Originally published in The Nation.
OF ALL THE FAN LETTERS OUT NORTH Contemporary Art House has ever received, the most surprising has come from a former adversary. Shannon McDade, a member of the Alaska State Council on the Arts, had visited the theater to see June Bride, a one-woman show by Sara Felder about an old-fashioned lesbian Jewish wedding. Juggling knives and reciting poetry, Felder took her audience on a 105-minute journey from her childhood to the traditional breaking of the wine glass under a wedding canopy.
Until that night, McDade had opposed public funding for Out North, an Anchorage theater run by two gay men. But Felder’s performance made her a convert. “I truly did not want the show to end,” she wrote in a letter to the theater. “I was enjoying myself so much that I wanted to know what happened after the wedding, what are they doing now, and did they get the Rabbi’s brother to donate sperm?” In gratitude for her free ticket, McDade enclosed a check for $100. The theater’s directors still keep a photocopy.
For fourteen years, Out North has been winning admirers like McDade not just for tackling challenging issues such as sexuality, breast cancer and black male rage but also for fostering honest audience discussions. Out North also sponsors residencies for visiting artists and runs a creative writing and theater program for at-risk children. For playing a “leading role” in the state’s cultural and economic development, the Alaska legislature awarded it a special commendation.
But those accomplishments haven’t stopped the radical right from agitating against the theater—particularly against the several thousand dollars it receives each year in city funding. “Out North Theater is a homosexual theater,” says Art Mathias, former chairman of the Christian Coalition of Alaska. “I don’t believe that I should have to pay for their activities with my tax money.” Last fall, Mathias’s group led a lobbying campaign to convince the Anchorage Assembly, equivalent to the city council, to yank Out North’s funding. It worked; the assembly eliminated the $22,000 it was planning to give to the theater company. “We don’t want to use tax money to pay for something that the whole family can’t go to,” assembly member Ted Carlson said at the time.
If this has echoes of the National Endowment for the Arts controversy, there’s a reason. Bolstered by their successes at the federal level, conservative activists have discovered that arts funding is an issue ripe for exploitation in local communities too. While Robert Mapplethorpe’s photos or Andres Serrano’s Piss Christ are distant threats for most Americans, it’s easier to whip people up about controversial exhibits and performances in their own hometowns. “The symbolism is strong whenever you mix public money with religion and sex,” says Bob Lynch, president and CEO of the Washington-based Americans for the Arts. What’s more, the strategy dovetails with the religious right’s shift from high-visibility national campaigns to less publicized local ones. And state and local governments are where the money is. They provide more than $1 billion in arts funding annually, compared with $100 million from the federal government, according to Lynch.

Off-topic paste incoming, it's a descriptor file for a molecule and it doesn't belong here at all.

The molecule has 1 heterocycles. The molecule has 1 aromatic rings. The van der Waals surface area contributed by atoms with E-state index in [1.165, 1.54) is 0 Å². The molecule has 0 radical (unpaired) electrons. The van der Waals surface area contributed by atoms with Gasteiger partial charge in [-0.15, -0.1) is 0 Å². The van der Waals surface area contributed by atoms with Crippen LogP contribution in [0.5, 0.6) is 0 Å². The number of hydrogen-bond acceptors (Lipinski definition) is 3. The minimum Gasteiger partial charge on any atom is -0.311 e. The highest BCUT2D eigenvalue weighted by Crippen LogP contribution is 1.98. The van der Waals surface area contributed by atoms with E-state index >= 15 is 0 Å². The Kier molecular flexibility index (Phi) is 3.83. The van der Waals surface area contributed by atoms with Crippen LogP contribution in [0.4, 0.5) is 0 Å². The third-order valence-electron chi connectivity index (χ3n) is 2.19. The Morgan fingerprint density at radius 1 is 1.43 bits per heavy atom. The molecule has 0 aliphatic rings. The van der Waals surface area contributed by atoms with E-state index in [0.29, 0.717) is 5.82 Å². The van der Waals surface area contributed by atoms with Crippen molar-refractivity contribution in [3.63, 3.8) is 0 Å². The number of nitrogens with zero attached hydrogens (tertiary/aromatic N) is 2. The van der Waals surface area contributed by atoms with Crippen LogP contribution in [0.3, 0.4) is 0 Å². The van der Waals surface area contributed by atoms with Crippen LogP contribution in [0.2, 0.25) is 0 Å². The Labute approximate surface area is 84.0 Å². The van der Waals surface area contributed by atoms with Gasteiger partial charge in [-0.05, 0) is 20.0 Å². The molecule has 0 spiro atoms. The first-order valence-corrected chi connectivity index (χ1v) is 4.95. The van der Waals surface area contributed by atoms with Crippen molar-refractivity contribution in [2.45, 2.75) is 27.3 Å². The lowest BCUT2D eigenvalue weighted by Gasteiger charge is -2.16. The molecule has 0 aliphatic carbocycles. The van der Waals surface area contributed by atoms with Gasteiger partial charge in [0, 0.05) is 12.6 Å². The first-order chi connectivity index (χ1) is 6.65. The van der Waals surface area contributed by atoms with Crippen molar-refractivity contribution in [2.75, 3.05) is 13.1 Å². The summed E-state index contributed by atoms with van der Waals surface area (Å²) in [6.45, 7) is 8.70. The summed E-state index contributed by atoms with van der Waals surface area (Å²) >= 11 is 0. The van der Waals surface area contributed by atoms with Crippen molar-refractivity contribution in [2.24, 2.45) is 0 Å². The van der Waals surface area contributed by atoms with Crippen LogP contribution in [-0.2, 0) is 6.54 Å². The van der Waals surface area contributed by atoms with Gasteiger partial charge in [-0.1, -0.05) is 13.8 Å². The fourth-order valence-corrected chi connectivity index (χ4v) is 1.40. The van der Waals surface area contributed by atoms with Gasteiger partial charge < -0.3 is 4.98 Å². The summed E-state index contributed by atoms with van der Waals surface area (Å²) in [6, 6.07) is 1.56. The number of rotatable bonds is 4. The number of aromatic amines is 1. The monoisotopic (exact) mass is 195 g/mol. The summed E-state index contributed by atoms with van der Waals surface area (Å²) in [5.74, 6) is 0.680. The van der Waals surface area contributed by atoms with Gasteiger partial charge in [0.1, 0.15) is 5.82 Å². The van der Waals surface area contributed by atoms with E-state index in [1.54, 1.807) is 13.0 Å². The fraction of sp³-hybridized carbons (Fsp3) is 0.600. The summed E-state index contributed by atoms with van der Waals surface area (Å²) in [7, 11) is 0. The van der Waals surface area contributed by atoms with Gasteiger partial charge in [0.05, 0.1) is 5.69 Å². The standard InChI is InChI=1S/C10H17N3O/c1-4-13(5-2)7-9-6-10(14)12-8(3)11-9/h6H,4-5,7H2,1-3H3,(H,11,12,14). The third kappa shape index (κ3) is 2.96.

Current statistics on challenges to local arts funding are hard to come by. In 1996 researchers at People for the American Way documented 137 challenges to artistic expression in forty-one states and the District of Columbia the previous year. Eight percent of those challenges dealt directly with government funding. In one incident, the local Christian Coalition chapter in Clearwater, Florida, tried to stop the production of Angels in America, Tony Kushner’s award-winning gay fantasia, at a theater that received city funds. In response, the Clearwater City Commission passed a resolution asking the theater to be “sensitive to and aware of community standards in booking performances.”
People for the American Way stressed that its own numbers understate the level of the problem. The religious right’s “high success rate does not reflect the more insidious effect of self-censorship,” its report said. “It is important to note that the most devastating impact of the culture war may well be the art never produced, the budding ideas squelched.” For example, in Columbus, Ohio, a local experimental art gallery removed part of an exhibit after a board member worried that it would threaten state and local government funding. The work involved was digital photography dealing with violence, gender and power.
THE EXACT NATURE of the arts funding struggle varies from place to place. In San Jose, California, for example, a group of Christian activists sued the city over a $500,000 tax-funded statue of the “plumed serpent” Quetzalcoatl. The plaintiffs, who were represented by the conservative U.S. Justice Foundation, claimed the city was violating their religious freedom by honoring a non-Christian deity that was worshiped by Aztecs and Mayans until the sixteenth century. In late 1996 the Ninth U.S. Circuit Court of Appeals ruled that the statue was a secular tribute to Latino culture and could stay in the park.
But railing against Aztec gods is the exception. Just as at the federal level, the more common strategy is to attack homosexuality. Last fall in Texas the San Antonio City Council eliminated $62,000 in funding to the Esperanza Peace and Justice Center in retaliation for sponsoring a lesbian and gay film festival. Council members were lobbied heavily by a coalition headed by the Christian Pro-Life Foundation, a self-styled crisis center for pregnant women. Also involved was the local Christian Coalition chapter.
While the more discreet Alamo City Men’s Chorale continued to receive funding, the Esperanza Center was targeted for its outspokenness on queer issues. “That group flaunts what it does; it is an in-your-face organization. They are doing this to themselves,” said Mayor Howard Peak.